My “Observing basics” column in the September issue of Astronomy features the cataclysmic variable star SS Cygni. In describing this fascinating object, I wrote:
“Since its discovery in 1896, SS Cygni has captivated astronomers. It ranks as one of the most popular objects in the American Association of Variable Star Observers’ (AAVSO) observing program.
Unlike pulsating variable stars, typified by Mira (Omicron [ο] Ceti) and Delta (δ) Cephei, SS Cygni owes its brightness changes to an interaction between the members of a close binary system: a small red star orbiting a white dwarf. Matter stolen from the former by the latter’s gravity hurtles toward the white dwarf, forming a rapidly spiraling accretion disk. Heightened activity in the accretion ring is believed to be the outburst’s catalyst.
Once in outburst, SS Cygni will remain “up” for a week or two before fading back into quiescence. Because of their explosive nature, SS Cygni and other dwarf novae, as well as novae and supernovae, are classified as cataclysmic variables (CVs).”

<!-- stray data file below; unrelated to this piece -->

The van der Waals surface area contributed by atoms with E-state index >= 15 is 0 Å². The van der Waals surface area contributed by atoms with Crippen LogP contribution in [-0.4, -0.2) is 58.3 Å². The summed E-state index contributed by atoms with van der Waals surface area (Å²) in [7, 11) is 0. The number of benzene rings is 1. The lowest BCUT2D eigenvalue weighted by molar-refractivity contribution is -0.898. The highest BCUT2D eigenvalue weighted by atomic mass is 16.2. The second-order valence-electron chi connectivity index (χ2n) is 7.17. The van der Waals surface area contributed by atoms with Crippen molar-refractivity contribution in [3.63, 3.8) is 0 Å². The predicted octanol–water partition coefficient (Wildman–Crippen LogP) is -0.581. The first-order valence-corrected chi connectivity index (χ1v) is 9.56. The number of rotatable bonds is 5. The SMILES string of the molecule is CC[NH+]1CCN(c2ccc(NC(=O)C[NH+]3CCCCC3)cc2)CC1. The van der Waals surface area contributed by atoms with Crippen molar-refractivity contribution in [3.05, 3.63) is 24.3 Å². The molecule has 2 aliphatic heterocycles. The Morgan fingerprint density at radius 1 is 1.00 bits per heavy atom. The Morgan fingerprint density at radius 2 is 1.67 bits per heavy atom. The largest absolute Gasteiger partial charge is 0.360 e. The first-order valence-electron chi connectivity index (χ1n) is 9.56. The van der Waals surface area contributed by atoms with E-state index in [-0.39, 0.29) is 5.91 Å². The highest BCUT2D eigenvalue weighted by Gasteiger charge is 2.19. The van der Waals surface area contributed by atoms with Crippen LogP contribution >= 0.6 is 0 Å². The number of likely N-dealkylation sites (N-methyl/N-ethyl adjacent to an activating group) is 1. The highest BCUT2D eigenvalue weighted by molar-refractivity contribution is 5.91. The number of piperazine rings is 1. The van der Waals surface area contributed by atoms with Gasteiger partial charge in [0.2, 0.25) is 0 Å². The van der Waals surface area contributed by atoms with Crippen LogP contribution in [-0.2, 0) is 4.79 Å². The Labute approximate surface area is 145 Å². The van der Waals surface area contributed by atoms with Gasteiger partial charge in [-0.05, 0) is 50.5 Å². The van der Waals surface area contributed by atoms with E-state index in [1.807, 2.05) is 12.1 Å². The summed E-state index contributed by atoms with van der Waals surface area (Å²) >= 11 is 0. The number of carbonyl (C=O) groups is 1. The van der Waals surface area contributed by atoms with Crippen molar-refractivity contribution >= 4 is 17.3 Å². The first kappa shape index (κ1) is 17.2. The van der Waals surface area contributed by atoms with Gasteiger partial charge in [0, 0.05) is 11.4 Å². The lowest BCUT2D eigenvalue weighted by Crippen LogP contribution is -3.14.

When the September issue hit the newsstands, SS Cygni was in its usual quiescent state — a mere 12th-magnitude flicker. Readers who heeded my call to check out SS Cygni each clear night in anticipation of its next outburst didn’t have to wait long.
Last Thursday evening, August 21, I observed SS Cygni and recorded its magnitude at 11.7. The next night, SS Cygni had jumped a nearly full magnitude to 10.8. The outburst had begun! For the past three evenings, I’ve watched SS Cygni continue to slowly brighten to magnitude 9.0 on Monday, August 25. I expect it to be even brighter tonight.
The current outburst differs from typical SS Cygni flare-ups, which usually exhibit a rise from 12th magnitude to around 8th in less than a day. Occasionally, SS Cygni takes its time, requiring several days to reach maximum. This seems to be the case this time.
If you missed this outburst, you can still catch SS Cygni in its “up” state. SS Cygni usually remains at peak brightness for a week or two before fading back to 12th magnitude. Because outbursts occur every 50 to 60 days, the next one might occur sometime in late October or early November.
Alas, my prediction in my September column that the next SS Cygni outburst would occur around the 15th was way off!
For further information on SS Cygni, refer to an AAVSO article at www.aavso.org/vstar/vsots/0600.shtml.
Glenn Chaple is a contributing editor at Astronomy magazine and writes a monthly “Observing basics” column for the publication.